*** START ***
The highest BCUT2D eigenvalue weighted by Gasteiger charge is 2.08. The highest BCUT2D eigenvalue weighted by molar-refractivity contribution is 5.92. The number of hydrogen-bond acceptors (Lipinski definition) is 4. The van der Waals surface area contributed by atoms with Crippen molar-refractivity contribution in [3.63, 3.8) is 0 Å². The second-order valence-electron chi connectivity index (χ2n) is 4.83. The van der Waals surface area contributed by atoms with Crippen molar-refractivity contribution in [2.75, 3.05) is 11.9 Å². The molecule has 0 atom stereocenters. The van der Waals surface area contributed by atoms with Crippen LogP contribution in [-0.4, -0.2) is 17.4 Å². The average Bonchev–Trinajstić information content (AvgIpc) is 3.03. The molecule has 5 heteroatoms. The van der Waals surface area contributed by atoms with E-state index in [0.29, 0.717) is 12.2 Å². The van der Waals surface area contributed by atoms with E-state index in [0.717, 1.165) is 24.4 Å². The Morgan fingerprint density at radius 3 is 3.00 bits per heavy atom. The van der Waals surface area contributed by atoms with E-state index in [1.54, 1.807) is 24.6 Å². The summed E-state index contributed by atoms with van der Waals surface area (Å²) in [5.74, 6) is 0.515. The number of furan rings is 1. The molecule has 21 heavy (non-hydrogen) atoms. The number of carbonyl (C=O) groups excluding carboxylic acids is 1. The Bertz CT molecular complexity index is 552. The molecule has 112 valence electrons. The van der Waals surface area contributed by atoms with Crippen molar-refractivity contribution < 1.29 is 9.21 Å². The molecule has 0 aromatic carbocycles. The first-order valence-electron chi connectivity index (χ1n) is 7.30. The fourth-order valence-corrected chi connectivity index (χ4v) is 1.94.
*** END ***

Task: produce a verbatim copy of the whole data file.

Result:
The highest BCUT2D eigenvalue weighted by Gasteiger charge is 2.08. The highest BCUT2D eigenvalue weighted by molar-refractivity contribution is 5.92. The number of hydrogen-bond acceptors (Lipinski definition) is 4. The van der Waals surface area contributed by atoms with Crippen molar-refractivity contribution in [3.63, 3.8) is 0 Å². The second-order valence-electron chi connectivity index (χ2n) is 4.83. The van der Waals surface area contributed by atoms with Crippen molar-refractivity contribution in [2.75, 3.05) is 11.9 Å². The molecule has 0 atom stereocenters. The van der Waals surface area contributed by atoms with Crippen LogP contribution in [-0.4, -0.2) is 17.4 Å². The average Bonchev–Trinajstić information content (AvgIpc) is 3.03. The molecule has 5 heteroatoms. The van der Waals surface area contributed by atoms with E-state index in [0.29, 0.717) is 12.2 Å². The van der Waals surface area contributed by atoms with E-state index in [0.717, 1.165) is 24.4 Å². The Morgan fingerprint density at radius 3 is 3.00 bits per heavy atom. The van der Waals surface area contributed by atoms with E-state index in [1.54, 1.807) is 24.6 Å². The summed E-state index contributed by atoms with van der Waals surface area (Å²) in [5.74, 6) is 0.515. The number of furan rings is 1. The molecule has 21 heavy (non-hydrogen) atoms. The number of carbonyl (C=O) groups excluding carboxylic acids is 1. The Bertz CT molecular complexity index is 552. The molecule has 112 valence electrons. The van der Waals surface area contributed by atoms with Crippen molar-refractivity contribution < 1.29 is 9.21 Å². The molecule has 0 aromatic carbocycles. The first-order valence-electron chi connectivity index (χ1n) is 7.30. The fourth-order valence-corrected chi connectivity index (χ4v) is 1.94.